“Abandon hope, all ye who enter here.”
This would appear to be the opposite of everything we believe in, the death blow to our expectation of living a full and fulfilled life. But it isn’t. Quite the contrary, it is the way to wake up and come to life, to live the beauty of the present, and to know, with gratitude, the joy of being. Only by abandoning hope for the future can we know life in the present.
This is a desire world. We are here in our present form because of our desires and the habit energies they have created. These habit energies are the cause and we are the result, and our reactions every minute of our lives are building new causes, which must (sometime) have effects. We are here vainly trying to fulfill our desires, gasping and struggling as we pursue the impossible task — trying desperately to avoid pain, to experience pleasure, and to hang on to and repeat what has been pleasurable.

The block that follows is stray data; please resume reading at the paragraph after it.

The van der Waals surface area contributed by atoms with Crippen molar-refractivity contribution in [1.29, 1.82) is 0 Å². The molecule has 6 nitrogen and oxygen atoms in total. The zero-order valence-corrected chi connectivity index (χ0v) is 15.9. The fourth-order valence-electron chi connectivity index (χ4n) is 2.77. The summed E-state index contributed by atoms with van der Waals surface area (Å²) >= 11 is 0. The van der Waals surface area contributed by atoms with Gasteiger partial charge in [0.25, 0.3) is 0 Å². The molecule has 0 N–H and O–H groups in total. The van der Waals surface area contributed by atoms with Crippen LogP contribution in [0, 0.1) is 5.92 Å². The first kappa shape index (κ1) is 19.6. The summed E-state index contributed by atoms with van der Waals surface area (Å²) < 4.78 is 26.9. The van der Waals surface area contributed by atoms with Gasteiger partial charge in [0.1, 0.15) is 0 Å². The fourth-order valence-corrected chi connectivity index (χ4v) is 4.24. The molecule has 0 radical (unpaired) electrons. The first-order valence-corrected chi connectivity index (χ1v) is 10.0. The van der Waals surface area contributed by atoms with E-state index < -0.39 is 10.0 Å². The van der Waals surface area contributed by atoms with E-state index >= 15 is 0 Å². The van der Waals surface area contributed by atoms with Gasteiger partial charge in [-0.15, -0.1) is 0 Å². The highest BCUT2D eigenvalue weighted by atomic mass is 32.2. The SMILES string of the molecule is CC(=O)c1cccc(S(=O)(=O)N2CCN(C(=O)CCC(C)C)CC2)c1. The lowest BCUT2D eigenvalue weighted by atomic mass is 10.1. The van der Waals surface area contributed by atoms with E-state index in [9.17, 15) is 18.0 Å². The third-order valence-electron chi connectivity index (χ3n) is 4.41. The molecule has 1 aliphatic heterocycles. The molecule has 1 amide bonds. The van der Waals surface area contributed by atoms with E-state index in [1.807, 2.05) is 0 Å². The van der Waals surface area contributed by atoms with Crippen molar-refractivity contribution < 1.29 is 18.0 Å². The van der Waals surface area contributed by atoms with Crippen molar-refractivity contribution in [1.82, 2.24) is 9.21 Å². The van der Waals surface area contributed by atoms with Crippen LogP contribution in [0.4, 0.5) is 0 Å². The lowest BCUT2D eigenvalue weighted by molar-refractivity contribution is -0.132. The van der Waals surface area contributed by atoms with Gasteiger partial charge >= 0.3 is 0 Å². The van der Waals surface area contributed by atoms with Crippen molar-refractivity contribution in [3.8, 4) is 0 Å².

Most of us are caught up in this pleasure-pain syndrome, and so we make plans, always hoping tomorrow will bring fulfillment and release from endless pressures. We hope against hope that tomorrow or next year things will be better. Yet, not-seeking is the way.
This is our world, and to most people, the very possibility that there might be other worlds, other levels of consciousness, does not exist. Yet, sages tell us the number of worlds and planes of being are infinite. In all our anxiety, we insist on remaining here, clinging to our misery, creating attachments that go on life after life.
Does this mean “reincarnation” (a much-misused term)? What is it that comes back, an entity named John Jones or Minora Watanabe? Hardly. But it is inevitable that causes have effects, so there will be a future life. Zen calls this “handing your seat to another,” and it is a grave responsibility. Some personalities will feel the consequences of what we have sown, and in truth, that stranger will be us. The seed of an apple can only produce an apple tree.